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Google Wins Longstanding Book Lawsuit
Google Wins Longstanding Book Lawsuit

By Seth Fitzgerald
November 15, 2013 10:59AM

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Despite the fact that Google has been involved with numerous lawsuits in the past, the lawsuit over Google Books was easily one of the longest and potentially one of the most expensive. While Google could have dealt with the payout, a win for the Authors Guild would have prevented other organizations like Google Books from scanning books.
 



For eight years, Google has been dealing with a lawsuit in which book publishers complained that Google Books was infringing upon copyrights held by book publishers. Finally, a federal court has ruled that Google Books operates within the "fair use" section of the copyright law and is not breaking any laws.

Google Books is the largest book-scanning project on the Internet and according to Google, it was never going against the copyrights since it was not giving away books. Instead, the service provides a way for people to borrow or buy a book once Google has made a digital version of it.

A Public Service

Not only did Judge Denny Chin rule in Google's favor but he also concluded that Google Books "provides significant public benefits.” The Authors Guild, which initiated the lawsuit eight years ago, was disappointed with the Judge's decision.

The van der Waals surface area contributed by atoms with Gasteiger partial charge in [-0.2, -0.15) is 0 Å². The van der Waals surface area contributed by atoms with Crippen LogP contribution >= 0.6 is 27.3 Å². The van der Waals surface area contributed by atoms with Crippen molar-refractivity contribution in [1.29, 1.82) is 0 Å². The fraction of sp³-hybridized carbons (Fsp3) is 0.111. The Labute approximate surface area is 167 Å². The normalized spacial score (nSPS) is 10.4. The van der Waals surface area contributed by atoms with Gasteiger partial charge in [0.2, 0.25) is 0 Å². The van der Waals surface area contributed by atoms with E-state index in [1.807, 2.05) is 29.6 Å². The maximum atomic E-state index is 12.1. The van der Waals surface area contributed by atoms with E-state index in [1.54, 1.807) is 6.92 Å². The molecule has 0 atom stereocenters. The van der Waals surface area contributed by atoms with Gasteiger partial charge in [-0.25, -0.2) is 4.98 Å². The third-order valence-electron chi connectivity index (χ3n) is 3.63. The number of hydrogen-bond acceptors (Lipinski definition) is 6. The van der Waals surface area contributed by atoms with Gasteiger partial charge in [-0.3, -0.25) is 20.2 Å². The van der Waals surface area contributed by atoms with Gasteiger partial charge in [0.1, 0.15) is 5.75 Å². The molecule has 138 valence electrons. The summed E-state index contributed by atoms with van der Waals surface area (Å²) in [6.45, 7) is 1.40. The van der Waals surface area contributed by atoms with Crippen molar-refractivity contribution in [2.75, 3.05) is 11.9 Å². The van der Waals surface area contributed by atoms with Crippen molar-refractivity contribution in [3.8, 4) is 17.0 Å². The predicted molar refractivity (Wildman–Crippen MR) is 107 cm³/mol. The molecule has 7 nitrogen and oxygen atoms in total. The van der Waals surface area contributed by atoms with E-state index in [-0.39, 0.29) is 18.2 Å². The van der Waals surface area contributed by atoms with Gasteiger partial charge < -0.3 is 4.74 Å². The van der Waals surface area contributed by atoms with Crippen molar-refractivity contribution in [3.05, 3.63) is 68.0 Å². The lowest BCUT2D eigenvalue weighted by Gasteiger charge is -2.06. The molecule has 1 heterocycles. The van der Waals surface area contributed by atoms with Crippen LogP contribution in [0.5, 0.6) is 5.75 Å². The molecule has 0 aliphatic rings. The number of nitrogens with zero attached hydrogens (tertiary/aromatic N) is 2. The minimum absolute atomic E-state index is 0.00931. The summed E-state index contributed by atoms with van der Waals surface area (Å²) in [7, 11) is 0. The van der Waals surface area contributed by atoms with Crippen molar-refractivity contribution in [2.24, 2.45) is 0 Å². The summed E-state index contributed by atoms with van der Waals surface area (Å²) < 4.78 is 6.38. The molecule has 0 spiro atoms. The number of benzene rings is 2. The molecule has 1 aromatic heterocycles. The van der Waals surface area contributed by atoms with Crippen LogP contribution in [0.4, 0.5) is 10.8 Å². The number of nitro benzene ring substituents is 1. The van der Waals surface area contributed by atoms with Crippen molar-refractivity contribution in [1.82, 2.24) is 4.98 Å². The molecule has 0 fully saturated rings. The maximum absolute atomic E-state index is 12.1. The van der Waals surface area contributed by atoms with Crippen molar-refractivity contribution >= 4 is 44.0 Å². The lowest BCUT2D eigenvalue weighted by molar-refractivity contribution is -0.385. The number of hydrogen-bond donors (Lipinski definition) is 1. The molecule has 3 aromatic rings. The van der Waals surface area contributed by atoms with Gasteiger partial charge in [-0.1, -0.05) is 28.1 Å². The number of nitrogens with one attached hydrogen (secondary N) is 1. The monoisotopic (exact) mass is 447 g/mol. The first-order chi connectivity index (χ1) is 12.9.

The group's executive director Paul Aiken stated, "We disagree with and are disappointed by the court’s decision today. This case presents a fundamental challenge to copyright that merits review by a higher court. Google made unauthorized digital editions of nearly all of the world’s valuable copyright-protected literature and profits from displaying those works. In our view, such mass digitization and exploitation far exceeds the bounds of fair use defense.”

Many people were intrigued by the idea of Google Books when it was announced in 2004. The service would provide rare and out-of-print books to anyone on the Internet, something that most people find useful, as did Judge Chin.

Had the Authors Guild class-action lawsuit been successful, Google would have paid $750 per copyrighted book. Since Google has been able to grow Google Books into a collection of 20 million books, the payout would have been massive.

Overwhelming Victory

Despite the fact that Google has been involved with numerous lawsuits in the past, this was easily one of the longest and potentially one of the most expensive. While Google could have dealt with the payout, a win for the Authors Guild would have prevented other organizations from scanning books as well.

With the public service that Google Books provides, practically everyone outside of the publishers are happy with the outcome of the case.

“This has been a long road and we are absolutely delighted with today’s judgement,” said Google. “As we have long said, Google Books is in compliance with copyright law and acts like a card catalog for the digital age giving users the ability to find books to buy or borrow.”

Other organizations including the Electronic Frontier Foundation and Computer & Communications Industry Association also praised the court for its decision. Along with allowing people to access otherwise rare books, Google Books has continued to be a useful tool for researchers and students, since Books incorporates Google's powerful search technology.
 

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